More than 100 Marines kicked out of the service for refusing Covid vaccine


The Army would not identify the two officers.

The moves come as the individual services begin the process of separating what could amount to thousands of troops who refuse the order to be vaccinated, a complicated undertaking that impacts everyone from newly enlisted service members to high-ranking officers in command of hundreds of personnel.

The vast majorities of each service have received their shots. The Army and Navy are each at about 98 percent, while the Air Force stands at 97.5 percent and the Marine Corps at 95 percent.

Approximately 72 percent of the U.S. population has been vaccinated.

The Army announced Thursday that in January it will begin the work of separating soldiers who have refused the order and have already relieved six active-duty leaders, including the two battalion commanders, and issued 2,767 reprimands to soldiers for refusing the vaccination.

Those reprimands generally allow a soldier to continue to serve, but are seen as a block to any future promotion, effectively killing a career.

The six leaders already removed from their jobs range in rank from sergeant to lieutenant colonel, an Army spokesperson told POLITICO, without offering more detail.

A total of 3,864 soldiers have refused the shot, less than 1 percent of the active force.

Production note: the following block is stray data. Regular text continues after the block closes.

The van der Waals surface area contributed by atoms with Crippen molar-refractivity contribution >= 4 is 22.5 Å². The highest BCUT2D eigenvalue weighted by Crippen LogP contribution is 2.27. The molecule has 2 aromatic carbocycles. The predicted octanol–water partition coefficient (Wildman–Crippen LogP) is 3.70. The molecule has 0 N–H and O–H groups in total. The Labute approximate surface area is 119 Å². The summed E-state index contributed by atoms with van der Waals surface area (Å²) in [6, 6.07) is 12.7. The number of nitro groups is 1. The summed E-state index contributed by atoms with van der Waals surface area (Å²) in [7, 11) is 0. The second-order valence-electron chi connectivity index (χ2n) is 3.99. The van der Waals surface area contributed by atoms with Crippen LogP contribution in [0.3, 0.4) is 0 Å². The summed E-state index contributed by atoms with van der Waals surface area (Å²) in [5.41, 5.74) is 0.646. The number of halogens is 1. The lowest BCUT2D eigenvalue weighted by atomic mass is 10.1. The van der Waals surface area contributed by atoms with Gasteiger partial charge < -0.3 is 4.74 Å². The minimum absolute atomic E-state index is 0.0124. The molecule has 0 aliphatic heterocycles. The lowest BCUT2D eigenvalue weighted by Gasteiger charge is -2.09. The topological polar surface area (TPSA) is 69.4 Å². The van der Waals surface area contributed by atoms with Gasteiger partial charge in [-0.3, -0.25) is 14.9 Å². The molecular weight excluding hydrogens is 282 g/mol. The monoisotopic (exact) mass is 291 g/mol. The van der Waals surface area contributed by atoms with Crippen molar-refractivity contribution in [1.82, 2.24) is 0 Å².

The Army is the largest service branch, with 478,000 soldiers in its active-duty ranks. In total, 6,200 soldiers have sought temporary or permanent exemptions, including 641 medical requests and 1,746 religious requests. Like the other services, no religious exemptions have been approved by the services.

“Vaccinating our soldiers against COVID-19 is first and foremost about Army readiness,” Army Secretary Christine Wormuth said in a statement. “To those who continue to refuse the vaccine and are not pending a final decision on a medical or administrative exemption, I strongly encourage you to get the vaccine. If not, we will begin involuntary separation proceedings.”

The Marine Corps has approved 1,007 exemptions from the mandate, with 3,144 requests for religious accommodation still in the works. The Marines who are being separated are receiving discharges that are general under honorable conditions, a Marine Corps spokesperson said. Such a discharge keeps the Marines from losing post-military benefits.

On Wednesday, the Navy issued guidance to its leadership to start the process of separating the 5,731 active-duty sailors who remain unvaccinated. And early this week, the Air Force announced it was kicking out 27 airmen.